Robber Barons

Topics: Monopoly, Standard Oil, John D. Rockefeller Pages: 2 (576 words) Published: June 3, 2001
The Robber Barons, as they were called, were the kings of American Industry and American Society during the late 1800's and early 1900's. Rich beyond the average man's wildest dreams, these industrialists were often criticized for their philosophies and their ways of making money. Robber Barons can also be viewed as immoral, greedy, and corrupt, and the evidence to support such a view is not difficult to find. Bribery, illegal business practices, and cruelty to workers were not uncommon in this period, and many of the most respected industrialists were also the most feared and hated. Many people consider Rockefeller a robber of industry because of his forcible ways of gaining his monopolies. Rockefeller was fond of buying out small and large competitors. If the competitors refused to sell they often found Rockefeller cutting the prices of his Standard Oil or in the worst cases, their factories mysteriously blowing up. Rockefeller was obsessed with controlling the oil market and used many of undesirable tactics to flush his competitors out of the market. Rockefeller was also a master of the rebate game. He was one of the most dominant controllers of the railroads. He was so good at the rebate that at some times he skillfully commanded the rail road to pay rebates to his standard oil company on the traffic of other competitors. He was able to do this because his oil traffic was so high that he could make or break a section of a railroad a railroad company by simply not running his oil on their lines. Another one of Rockefellers earlier mentioned but not explained tactics was his horizontally integrated monopoly. Rockefeller used this horizontal monopoly to set prices and force his competitors to merge with him.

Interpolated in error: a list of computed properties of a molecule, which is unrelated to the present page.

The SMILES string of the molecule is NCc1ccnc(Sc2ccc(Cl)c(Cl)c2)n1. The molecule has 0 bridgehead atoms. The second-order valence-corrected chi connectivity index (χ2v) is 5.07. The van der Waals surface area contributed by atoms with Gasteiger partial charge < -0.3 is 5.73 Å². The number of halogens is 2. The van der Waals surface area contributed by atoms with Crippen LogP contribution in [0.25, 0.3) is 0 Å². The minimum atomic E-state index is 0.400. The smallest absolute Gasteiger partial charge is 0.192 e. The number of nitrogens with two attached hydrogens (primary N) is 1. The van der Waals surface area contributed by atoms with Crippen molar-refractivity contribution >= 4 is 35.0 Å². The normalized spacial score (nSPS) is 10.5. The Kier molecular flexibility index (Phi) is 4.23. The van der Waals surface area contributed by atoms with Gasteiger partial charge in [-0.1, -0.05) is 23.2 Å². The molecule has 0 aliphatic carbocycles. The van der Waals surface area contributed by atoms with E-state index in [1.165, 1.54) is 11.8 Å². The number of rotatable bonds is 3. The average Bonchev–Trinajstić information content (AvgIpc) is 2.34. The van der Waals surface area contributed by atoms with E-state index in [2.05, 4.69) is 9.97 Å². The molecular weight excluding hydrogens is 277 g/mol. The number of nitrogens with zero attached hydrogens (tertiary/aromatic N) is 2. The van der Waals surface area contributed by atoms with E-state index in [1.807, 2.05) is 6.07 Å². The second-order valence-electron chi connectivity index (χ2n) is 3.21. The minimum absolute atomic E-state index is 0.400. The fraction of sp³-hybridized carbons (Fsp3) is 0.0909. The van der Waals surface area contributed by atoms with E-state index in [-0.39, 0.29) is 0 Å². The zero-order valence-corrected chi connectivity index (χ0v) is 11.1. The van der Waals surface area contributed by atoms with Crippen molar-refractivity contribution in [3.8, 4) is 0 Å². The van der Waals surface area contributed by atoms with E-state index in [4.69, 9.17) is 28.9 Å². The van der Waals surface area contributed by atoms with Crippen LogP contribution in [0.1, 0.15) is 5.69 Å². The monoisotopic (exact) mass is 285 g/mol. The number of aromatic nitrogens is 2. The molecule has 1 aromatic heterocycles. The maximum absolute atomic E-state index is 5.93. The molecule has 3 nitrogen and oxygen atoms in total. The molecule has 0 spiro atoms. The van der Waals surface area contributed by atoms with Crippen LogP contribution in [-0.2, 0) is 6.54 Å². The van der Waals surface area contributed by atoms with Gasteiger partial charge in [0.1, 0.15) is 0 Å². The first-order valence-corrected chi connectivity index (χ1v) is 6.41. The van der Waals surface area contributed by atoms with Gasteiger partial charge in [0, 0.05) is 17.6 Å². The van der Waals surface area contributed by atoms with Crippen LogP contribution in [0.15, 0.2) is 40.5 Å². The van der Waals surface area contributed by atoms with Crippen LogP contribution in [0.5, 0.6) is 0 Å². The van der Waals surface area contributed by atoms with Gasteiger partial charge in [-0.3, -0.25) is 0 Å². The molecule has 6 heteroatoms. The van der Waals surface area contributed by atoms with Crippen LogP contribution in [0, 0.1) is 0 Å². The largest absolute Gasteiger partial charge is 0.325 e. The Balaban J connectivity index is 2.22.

He was one of the many millionaires of his time that used bribery and like to aid his quest for wealth. He was also know for exploiting his workers and for over charging customers in his early steam boat days. Hill's worst two offenses were...
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